I was first considering some kind of laptop.



Acer recently made a laptop convertible with this style of hinge, the R7. It got poor reviews and Acer prostrated themselves in front of the tech journalism world and made sure their next version was more in line with what everyone else was doing. But I think what they came up with was pretty clever, since it still gives you access to the keyboard while using the pen display. It's kinda similar to the arrangement i've got with the graphics tablet stand I made a bit back to save on desk space.

But it'd still be way too complicated to build, and I couldn't find a source for those thin keyswitches that supposedly exist. So I think a more 'normal' style of tablet would be the way to go.




It's still early days and I've got some other angles to think about. The reason i'm revisiting this project is becuse i've found myself needing to accurately ink a whole stack of drawings, and with the way i'd been doing it previously (going over the line 20 times and hitting undo till I get it right) it was taking way too long. It turns out that the overhanging graphics tablet stand isn't such a great idea since it gives you no forearm support, and while it works fine for rough sketching from the wrist it's hard to do long consistent lines.

So i'm considering some kind of unit that can dock into an angled table. And I might forgo batteries since that's something i'd have to really bodge together and is really outside of my abilities. Plus I don't think i've ever seen anyone use a laptop or tablet away from a wall socket!

The first priority will be making sure all the hardware works together though.

Offline S. Heslop

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Re: DIY tablet computer, maybe.
« Reply #1 on: July 11, 2018, 10:17:21 PM »
Hah. Been on a google adventure trying to find what the connector is for the wacom board. Turns out it's a 14 way Hirose DF19. Finding out what it even was was only half the battle, as the other was finding a source to buy one. The usual sites all have a 12 delivery fee for 20p worth of connector, radiospares didn't have any, ebay had a few jokers trying their luck. So I started looking at replacement cables, plugging part numbers in. Eventually found an entire different display for sale with a digitizer board and the cables + inverter included for 10 and went for that.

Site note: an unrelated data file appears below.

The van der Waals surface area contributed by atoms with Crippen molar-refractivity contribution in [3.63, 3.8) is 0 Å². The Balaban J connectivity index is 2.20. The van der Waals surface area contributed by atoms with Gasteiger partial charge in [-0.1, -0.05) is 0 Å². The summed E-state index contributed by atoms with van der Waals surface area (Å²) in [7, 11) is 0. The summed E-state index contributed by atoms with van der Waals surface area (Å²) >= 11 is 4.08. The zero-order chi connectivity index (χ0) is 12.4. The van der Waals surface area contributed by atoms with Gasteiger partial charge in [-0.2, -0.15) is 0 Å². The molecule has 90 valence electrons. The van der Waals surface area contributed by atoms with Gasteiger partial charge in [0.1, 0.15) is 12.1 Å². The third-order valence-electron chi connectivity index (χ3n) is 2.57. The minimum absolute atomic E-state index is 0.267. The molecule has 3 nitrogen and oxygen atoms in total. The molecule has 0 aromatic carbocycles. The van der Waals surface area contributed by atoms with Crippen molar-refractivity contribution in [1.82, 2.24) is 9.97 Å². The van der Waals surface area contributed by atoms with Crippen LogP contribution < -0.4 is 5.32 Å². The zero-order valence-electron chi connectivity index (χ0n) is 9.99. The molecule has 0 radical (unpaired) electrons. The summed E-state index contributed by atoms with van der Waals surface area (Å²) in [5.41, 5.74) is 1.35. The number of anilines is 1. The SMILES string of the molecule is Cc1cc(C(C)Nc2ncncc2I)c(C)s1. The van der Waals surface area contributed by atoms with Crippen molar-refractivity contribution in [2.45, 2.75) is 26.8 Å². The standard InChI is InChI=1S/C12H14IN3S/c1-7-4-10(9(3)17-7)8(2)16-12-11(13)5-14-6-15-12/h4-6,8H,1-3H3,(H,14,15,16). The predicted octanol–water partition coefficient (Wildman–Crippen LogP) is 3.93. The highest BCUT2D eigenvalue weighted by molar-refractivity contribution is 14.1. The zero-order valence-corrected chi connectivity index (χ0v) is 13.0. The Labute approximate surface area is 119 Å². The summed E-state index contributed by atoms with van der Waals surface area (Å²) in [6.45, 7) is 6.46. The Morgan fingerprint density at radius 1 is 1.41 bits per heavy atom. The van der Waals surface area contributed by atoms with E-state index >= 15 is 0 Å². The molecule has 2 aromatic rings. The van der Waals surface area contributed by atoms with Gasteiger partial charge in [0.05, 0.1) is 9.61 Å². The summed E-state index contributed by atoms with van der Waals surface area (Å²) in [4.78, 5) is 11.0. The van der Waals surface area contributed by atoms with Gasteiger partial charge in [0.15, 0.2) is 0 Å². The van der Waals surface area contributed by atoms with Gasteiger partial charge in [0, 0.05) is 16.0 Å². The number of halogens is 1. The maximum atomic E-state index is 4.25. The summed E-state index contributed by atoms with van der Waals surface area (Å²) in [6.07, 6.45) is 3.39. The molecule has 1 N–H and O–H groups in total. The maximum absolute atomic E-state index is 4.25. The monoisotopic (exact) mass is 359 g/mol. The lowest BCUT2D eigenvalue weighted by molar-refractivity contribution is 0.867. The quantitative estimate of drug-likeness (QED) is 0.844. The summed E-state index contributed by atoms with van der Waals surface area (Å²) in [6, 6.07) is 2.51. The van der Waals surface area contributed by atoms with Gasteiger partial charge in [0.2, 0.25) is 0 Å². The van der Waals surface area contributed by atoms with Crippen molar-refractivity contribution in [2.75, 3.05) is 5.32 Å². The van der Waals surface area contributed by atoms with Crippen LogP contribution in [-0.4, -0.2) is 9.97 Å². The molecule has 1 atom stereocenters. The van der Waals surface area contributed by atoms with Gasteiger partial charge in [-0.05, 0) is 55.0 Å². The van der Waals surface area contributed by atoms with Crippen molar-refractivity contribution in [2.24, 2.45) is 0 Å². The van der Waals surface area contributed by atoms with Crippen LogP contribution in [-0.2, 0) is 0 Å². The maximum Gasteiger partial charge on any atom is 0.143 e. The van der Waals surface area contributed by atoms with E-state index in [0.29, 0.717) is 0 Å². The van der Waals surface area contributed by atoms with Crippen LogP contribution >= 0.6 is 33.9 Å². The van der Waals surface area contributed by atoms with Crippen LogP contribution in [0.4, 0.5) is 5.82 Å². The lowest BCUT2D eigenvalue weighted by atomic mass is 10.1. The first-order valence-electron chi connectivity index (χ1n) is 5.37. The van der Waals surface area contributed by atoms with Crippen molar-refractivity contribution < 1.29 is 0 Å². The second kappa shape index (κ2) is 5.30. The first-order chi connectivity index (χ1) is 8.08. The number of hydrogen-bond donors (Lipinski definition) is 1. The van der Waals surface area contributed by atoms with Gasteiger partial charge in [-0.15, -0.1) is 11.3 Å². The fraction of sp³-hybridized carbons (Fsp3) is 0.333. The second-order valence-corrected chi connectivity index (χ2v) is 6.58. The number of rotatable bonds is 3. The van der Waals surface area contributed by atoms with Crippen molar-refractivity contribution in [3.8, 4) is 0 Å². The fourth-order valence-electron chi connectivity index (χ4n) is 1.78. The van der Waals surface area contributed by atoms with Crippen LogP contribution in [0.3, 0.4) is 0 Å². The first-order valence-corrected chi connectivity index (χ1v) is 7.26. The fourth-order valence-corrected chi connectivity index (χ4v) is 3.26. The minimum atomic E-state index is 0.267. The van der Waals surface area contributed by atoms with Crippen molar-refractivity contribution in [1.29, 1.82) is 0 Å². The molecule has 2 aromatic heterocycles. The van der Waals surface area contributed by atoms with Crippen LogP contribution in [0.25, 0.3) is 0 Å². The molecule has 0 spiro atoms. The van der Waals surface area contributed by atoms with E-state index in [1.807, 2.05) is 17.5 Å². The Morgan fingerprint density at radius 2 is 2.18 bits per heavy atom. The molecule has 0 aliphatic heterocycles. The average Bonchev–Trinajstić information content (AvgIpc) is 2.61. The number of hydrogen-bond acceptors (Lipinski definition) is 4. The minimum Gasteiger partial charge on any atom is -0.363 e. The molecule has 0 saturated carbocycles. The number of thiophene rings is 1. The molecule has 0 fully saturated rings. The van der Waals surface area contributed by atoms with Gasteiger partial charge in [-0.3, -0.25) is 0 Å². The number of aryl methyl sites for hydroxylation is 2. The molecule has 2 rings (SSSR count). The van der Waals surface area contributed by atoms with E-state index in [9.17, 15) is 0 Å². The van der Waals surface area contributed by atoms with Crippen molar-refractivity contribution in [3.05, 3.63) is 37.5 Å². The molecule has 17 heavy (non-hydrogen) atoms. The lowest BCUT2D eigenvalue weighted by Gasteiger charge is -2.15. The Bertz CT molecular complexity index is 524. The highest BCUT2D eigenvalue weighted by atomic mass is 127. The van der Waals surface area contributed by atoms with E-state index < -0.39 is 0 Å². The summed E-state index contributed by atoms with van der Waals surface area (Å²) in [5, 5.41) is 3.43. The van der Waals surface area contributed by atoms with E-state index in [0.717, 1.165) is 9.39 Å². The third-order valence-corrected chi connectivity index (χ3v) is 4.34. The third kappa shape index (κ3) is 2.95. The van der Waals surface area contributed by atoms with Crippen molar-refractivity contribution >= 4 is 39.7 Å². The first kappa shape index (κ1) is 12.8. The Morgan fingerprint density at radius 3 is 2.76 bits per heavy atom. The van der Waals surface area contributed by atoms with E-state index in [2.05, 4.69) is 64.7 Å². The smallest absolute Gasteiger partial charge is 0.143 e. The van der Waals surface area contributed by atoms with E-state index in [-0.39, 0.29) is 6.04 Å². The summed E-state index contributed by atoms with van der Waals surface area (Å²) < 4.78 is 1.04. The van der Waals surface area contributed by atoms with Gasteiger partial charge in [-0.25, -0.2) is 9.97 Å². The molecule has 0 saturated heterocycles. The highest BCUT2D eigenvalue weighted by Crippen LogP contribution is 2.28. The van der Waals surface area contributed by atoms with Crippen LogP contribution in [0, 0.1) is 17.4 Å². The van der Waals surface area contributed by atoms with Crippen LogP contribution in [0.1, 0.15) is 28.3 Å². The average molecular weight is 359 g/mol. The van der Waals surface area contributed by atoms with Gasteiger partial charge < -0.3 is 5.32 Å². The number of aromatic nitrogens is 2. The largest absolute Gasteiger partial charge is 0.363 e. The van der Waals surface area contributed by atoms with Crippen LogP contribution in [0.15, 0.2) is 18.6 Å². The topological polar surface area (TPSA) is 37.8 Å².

That whole bongofish forum is fascinating though. For anyone that isn't aware, Wacom is a company that makes graphics tablet digitizers for digital drawing - and for a long time they pretty much held the monopoly on them with the high prices that entails. They also sold obscenely expensive Cintiqs, a pen digitizer display. So you can draw directly on the screen. They've also been liscensing their technology to various laptop and tablet manufacturers. Recently some Chinese companies have been massively undercutting them but the driver support is spotty. But I love the idea of DIY alternatives undercutting them even further. In theory a 20 microcontroller, 10 surplus laptop display, whatever it costs for a sheet of acrylic to cover it, and 15 for a controller board could be all it'd cost to have an Official Wacom with fancy drivers equivalent. You could even skip the microcontroller if you can find a digitizer with a USB output instead of serial.

Offline JHovel